August : Jim Lusby

August : Jim Lusby

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“The return of a master story-teller… With August, Jim Lusby easily reclaims his place alongside Rankin, McDermid & Connolly.” 

Detective Sergeant Jack Mason’s search for an escaped convict is derailed by the discovery of the bodies of three teenagers in the crypt of a deconsecrated church.

Initially the case looks to be straightforward - teenage drug experimentation gone wrong, ending in a tragic double murder and suicide. 

Tragic but no great mystery. 

Some hope. Much to Mason’s annoyance any chance of a quick resolution become a distant hope when evidence of occult rituals are uncovered at the murder scene. 

Jack Mason has no choice but to follow the case wherever it leads. As a result he finds himself embroiled in the dark underside of modern Irish society where the establishment closes ranks to ignore the spectre of institutional child abuse, where organised crime gangs operate an increasingly violent drug trade, and where populist politicians build their reputations whipping up hysteria over immigration. 

As the complicated case unfolds, deeply buried memories from Mason’s past begin to resurface causing the competing demands of the investigation and his increasingly chaotic personal life to become almost overwhelming.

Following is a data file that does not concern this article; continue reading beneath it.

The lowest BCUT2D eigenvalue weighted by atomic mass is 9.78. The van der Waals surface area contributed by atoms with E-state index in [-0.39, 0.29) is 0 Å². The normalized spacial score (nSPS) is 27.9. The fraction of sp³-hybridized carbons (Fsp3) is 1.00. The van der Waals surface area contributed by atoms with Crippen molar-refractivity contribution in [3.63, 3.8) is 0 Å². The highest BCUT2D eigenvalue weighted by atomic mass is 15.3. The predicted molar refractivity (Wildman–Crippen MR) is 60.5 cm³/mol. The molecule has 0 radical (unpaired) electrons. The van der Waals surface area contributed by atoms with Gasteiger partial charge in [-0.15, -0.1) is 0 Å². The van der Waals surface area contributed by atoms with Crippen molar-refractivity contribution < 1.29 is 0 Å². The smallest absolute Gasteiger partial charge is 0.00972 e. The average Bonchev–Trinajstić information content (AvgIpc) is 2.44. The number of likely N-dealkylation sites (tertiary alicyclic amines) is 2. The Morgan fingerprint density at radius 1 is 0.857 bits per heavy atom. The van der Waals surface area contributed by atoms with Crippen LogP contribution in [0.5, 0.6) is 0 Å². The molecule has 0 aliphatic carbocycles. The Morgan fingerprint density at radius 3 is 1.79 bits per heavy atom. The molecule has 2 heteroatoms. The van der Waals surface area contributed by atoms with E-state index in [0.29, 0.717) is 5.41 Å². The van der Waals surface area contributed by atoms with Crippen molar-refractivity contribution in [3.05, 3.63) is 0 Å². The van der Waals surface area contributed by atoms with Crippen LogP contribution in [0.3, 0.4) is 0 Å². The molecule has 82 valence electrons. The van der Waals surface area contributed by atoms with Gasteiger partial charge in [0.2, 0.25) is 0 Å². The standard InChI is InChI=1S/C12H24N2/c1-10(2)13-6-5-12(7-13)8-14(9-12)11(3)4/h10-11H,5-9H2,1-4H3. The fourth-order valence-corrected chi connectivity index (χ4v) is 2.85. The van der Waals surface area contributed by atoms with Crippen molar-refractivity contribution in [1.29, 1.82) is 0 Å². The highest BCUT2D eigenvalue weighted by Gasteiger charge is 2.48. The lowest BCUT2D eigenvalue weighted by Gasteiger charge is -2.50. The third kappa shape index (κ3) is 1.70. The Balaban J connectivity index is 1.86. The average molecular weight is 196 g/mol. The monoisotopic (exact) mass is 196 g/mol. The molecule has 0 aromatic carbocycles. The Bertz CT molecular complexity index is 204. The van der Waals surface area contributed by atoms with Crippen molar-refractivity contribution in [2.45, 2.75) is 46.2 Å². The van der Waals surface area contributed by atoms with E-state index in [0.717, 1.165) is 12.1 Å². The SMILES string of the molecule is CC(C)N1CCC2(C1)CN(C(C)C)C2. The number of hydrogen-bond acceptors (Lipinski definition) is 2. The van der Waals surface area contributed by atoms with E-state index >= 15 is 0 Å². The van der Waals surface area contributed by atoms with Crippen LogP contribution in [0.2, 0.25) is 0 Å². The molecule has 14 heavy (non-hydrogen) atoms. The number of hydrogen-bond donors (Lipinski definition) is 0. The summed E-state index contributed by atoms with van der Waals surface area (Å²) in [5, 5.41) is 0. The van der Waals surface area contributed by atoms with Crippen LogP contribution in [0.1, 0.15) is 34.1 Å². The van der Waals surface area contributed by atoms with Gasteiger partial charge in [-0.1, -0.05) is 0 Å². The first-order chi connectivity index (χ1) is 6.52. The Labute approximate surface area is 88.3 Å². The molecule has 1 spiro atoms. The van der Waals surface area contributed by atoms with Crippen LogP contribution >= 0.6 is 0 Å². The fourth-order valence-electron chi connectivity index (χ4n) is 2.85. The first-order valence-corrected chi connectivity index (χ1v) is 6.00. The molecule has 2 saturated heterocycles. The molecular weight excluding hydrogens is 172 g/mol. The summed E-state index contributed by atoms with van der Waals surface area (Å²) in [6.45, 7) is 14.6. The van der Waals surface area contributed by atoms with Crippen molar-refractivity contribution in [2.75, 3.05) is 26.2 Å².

About the author

Jim Lusby is probably best known for his series of five crime novels featuring DI Carl McCadden and set around his native Waterford.

The first two books, Making the Cut (1995) and Flashback (1996), were loosely adapted by RTÉ for a television series that was broadcast in 1998.

Sean McGinley played DI McCadden in the TV version. The first feature-length episode was written by John Brown, while Eric Deacon wrote the remaining four. The second season was rebranded under the title DDU (1999).

Lusby also wrote the standalone thriller Serial (2002), which imagined how a serial killer would tell their own story and "control the narrative".

As James Kennedy, he has written two thrillers, Armed and Dangerous (1996), which explores the legacy of the dirty war between the MI5 and IRA, and Silent City (1999), featuring DI Charlotte Rainey. 

Lusby is a Hennessy Award winner for his short stories, and has written for the stage and radio, he now lives in Dublin.